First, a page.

Monday, April 23, 2007

Hanoi 2007: Church Street

I recently went on a five day tour of Hanoi with a few good buddies of mine last month. As this was my second trip to the city in six months, I was initially a bit weary, fearing that it might get a bit boring to revisit the same sights again. Boy, was I ever wrong.

Firstly, this time, F had the good sense to arrange our trip in lovely spring weather (20ÂșC all day long) which meant we could walk the whole day sightseeing and not break a sweat - perfect for a profuse sweathog like me.

Secondly because I was the only one who been to Hanoi, the gang made me plan the itinerary. This meant I could decide to go to places I had missed the last time around and revisit the sights I loved previously.

And thirdly, the company was great. Four of us close buddies, having travelled together previously, knew each other's characters and idiosyncracies well enough to not step on each others' toes (literally!).

We stayed in Church Hotel this time around, a charming 3-star boutique hotel named after the St. Joseph's Cathedral which was situated in a small square just 200m down the road. The staff were very friendly and ever willing to help us, be it with directions to various sights, arrangements for taxis and day tours and even recommendations on the best places to eat and what to avoid.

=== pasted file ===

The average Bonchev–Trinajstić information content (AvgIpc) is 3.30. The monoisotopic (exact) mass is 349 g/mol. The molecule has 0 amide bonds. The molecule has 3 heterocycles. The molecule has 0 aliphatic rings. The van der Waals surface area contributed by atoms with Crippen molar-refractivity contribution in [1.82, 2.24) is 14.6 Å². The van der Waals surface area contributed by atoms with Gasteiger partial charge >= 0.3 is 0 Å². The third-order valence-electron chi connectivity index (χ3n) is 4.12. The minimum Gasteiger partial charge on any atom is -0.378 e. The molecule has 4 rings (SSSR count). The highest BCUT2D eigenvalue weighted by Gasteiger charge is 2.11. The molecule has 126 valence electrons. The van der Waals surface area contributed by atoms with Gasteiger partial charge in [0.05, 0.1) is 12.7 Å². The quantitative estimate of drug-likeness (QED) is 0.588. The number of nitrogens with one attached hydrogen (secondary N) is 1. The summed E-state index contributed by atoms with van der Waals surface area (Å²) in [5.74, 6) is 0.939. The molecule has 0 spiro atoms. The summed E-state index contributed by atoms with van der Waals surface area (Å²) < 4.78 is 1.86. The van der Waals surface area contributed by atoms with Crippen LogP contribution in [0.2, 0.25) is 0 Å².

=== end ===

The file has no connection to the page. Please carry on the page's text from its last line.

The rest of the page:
St. Joseph's Cathedral (Na Tho Lon) offered us a glimpse into the bygone era of French Colonialism. It was built in 1886 during the earliest days of colonial rule, after the Nguyen King officially handed Hanoi over to the French.

The cathedral stands over the ruins of the demolished Bao Thien pagoda and is built in European Neo-Gothic style not unlike Paris' Notre Dame.

Speckles of light still dance through stained glass work, reported to be original 19th century masterpieces of French artists and glass makers, leaving a kaleidoscope of color on the towers, which stretch toward the sky.

The church holds mass twice daily for the scores of Vietnamese Catholics who throng the square every morning and evening as the church bell tolls signalling the beginning of service.

Call it luck, call it good timing. We found ourselves in Catholic Hanoi, in the middle of Easter Weekend with all the celebration and pomp that it entailed. The church was gaily decorated and lit (at night) and was a place for many a photo-op for the thousands of tourists, yours truly included.

1 comment:

crewcut75 said...

Nice work. Wish I was there but then I was having fun sweating in BKK as well!